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Article
December 30, 1905

POISONING DUE TO THE PAPAW (ASIMINA TRILOBA).

Author Affiliations

Associate Professor of Bacteriology and Pathology, University of Kansas. LAWRENCE, KAN.

JAMA. 1905;XLV(27):2013-2014. doi:10.1001/jama.1905.52510270019002f

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Abstract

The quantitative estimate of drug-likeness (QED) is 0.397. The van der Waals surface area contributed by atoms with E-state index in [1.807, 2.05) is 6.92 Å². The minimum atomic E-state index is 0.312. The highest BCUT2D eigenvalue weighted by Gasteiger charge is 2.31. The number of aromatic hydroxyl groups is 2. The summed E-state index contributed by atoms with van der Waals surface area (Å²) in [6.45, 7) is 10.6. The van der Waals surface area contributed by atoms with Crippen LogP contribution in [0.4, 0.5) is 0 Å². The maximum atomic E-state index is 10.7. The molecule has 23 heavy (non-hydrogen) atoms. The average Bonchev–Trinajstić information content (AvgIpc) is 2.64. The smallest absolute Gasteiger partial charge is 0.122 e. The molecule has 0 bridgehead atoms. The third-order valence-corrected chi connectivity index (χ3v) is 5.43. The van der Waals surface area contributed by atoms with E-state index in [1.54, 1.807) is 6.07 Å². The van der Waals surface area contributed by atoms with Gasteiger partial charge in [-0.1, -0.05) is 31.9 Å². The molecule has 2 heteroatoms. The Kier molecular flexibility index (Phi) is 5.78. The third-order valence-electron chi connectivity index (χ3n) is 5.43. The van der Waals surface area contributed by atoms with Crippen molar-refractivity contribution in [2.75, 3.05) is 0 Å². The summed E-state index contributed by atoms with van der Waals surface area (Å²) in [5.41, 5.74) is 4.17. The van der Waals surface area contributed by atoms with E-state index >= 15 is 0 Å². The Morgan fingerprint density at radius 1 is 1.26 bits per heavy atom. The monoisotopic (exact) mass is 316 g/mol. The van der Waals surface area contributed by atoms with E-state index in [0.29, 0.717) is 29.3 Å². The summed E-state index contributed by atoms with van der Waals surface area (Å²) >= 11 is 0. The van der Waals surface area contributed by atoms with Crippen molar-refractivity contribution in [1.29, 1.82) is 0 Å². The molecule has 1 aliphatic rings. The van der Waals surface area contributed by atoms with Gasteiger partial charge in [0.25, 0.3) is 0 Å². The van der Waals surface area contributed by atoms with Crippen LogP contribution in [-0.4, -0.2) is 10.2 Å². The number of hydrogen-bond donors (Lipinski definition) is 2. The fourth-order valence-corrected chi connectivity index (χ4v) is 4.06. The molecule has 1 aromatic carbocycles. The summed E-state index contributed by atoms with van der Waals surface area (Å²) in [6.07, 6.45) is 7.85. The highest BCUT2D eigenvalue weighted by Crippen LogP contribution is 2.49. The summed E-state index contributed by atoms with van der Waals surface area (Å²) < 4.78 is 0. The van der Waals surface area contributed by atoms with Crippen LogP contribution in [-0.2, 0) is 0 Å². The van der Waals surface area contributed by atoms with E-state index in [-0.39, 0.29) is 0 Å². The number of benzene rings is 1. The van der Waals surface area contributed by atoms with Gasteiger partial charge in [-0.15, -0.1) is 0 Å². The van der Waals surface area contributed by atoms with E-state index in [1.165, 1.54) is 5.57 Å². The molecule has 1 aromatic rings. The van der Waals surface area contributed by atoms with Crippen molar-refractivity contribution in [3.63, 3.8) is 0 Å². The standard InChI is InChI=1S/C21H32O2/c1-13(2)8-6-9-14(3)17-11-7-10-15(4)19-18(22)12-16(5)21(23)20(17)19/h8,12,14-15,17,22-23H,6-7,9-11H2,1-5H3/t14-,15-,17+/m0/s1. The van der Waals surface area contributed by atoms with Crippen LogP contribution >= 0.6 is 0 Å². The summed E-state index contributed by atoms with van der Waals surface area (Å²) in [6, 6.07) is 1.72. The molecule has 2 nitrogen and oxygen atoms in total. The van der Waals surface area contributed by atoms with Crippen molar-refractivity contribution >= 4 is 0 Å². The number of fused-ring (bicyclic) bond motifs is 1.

Some seven or eight years ago, in late summer, I found in this vicinity several fruits of the common papaw which had fallen to the ground and ripened prematurely. The fruit was ripe enough to be palatable, and I ate a small portion, perhaps equivalent to one fruit. About six hours later I experienced an urticaria, beginning with itching and burning in the hair at the back of the head and soon extending over a considerable part of the body. Accompanying symptoms were nausea, throbbing at the head and disturbance of the bowels. The urticaria would at times diminish suddenly; then the nausea would increase, to be relieved a few moments later with the reappearance of the "hives." The symptoms lasted several hours, but they had almost wholly disappeared by the next morning and the skin had resumed its normal condition. A friend ate some of the fruit at the

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